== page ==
International Compost Awareness Week is the second week in May, the 4th - 10th this year.
According to an article in Mother Earth News:
- Active composters compost 70 percent of their food waste and all of their yard waste.
- 9 out of 10 people who start composting don't stop
Compost: How to make better dirt than you can buy
Don't forget Vermicomposting! I have a plastic bin of red worms at work and at home that turn paper and food scraps into the best fertilizer I have ever found!
Adding organic matter to the soil is an important way to ensure long-term health for your trees and shrubs. You can buy compost each year, but it is easier than you think to make your own compost. You will save money, have a supply of slow release nutrients for your plants, and it will also cut down on the amount of trash you send to the landfill. Compost also helps retain moisture and keeps weeds down, which means less watering and weeding!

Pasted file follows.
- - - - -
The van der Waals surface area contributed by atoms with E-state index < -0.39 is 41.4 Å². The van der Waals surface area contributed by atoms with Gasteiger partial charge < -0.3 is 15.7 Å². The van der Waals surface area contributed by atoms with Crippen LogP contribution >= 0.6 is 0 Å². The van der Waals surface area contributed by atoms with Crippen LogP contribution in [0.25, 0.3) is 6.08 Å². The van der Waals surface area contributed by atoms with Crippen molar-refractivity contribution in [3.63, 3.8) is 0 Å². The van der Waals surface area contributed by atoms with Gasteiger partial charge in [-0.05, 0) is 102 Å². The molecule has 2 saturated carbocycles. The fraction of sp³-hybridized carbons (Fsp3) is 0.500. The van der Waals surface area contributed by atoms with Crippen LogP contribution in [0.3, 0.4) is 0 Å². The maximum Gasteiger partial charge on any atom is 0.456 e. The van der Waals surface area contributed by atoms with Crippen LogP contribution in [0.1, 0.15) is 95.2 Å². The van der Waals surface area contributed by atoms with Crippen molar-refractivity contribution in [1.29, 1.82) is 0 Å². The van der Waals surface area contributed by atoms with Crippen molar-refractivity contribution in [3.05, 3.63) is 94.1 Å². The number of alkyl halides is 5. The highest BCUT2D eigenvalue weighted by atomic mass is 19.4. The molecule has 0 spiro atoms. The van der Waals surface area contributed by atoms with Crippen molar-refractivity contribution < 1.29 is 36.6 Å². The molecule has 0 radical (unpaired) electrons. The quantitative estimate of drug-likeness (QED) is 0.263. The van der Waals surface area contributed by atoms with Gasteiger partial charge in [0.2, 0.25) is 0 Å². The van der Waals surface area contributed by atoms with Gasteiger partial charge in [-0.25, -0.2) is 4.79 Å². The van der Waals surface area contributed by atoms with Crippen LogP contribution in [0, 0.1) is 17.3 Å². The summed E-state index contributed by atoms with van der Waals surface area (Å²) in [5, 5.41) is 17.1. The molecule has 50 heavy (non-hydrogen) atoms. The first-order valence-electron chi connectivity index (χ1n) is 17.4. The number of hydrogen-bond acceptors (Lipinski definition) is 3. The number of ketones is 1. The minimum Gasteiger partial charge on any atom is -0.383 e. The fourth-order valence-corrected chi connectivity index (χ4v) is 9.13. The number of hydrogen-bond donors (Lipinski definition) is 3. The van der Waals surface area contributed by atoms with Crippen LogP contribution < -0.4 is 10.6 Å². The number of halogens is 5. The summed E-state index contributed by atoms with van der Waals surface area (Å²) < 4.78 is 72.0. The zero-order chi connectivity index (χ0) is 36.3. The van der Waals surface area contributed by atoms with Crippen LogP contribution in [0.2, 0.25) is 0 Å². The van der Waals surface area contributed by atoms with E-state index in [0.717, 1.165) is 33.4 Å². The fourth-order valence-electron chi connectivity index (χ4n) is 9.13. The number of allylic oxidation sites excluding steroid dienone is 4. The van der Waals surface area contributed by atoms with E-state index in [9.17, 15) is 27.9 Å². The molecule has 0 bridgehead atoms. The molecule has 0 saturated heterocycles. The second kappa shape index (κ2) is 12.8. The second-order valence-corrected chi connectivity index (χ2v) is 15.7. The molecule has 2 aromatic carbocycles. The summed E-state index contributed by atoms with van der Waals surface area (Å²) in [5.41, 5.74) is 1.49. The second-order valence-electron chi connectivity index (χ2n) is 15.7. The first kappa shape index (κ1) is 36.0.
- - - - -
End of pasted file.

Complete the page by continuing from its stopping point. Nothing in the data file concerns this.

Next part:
Living things, like fungi and bacteria, are present in compost and are good for plants. These organisms form beneficial partnerships with plant roots, and aid in absorbing water and nutrients. The good stuff in the compost also gives plants increased pest and disease resistance and general increased health.
Composting basically takes a natural process and speeds it up. Organic matter will naturally decompose over time. By mixing, aerating, and maintaining moisture, we hasten the natural process. The end result is organic slow release nutrition for your trees and shrubs with some added bonuses.
More on How to Make Your Own Compost: Including Picking a Location, Collecting the Ingredients, Piling, Checking Progress, and Troubleshooting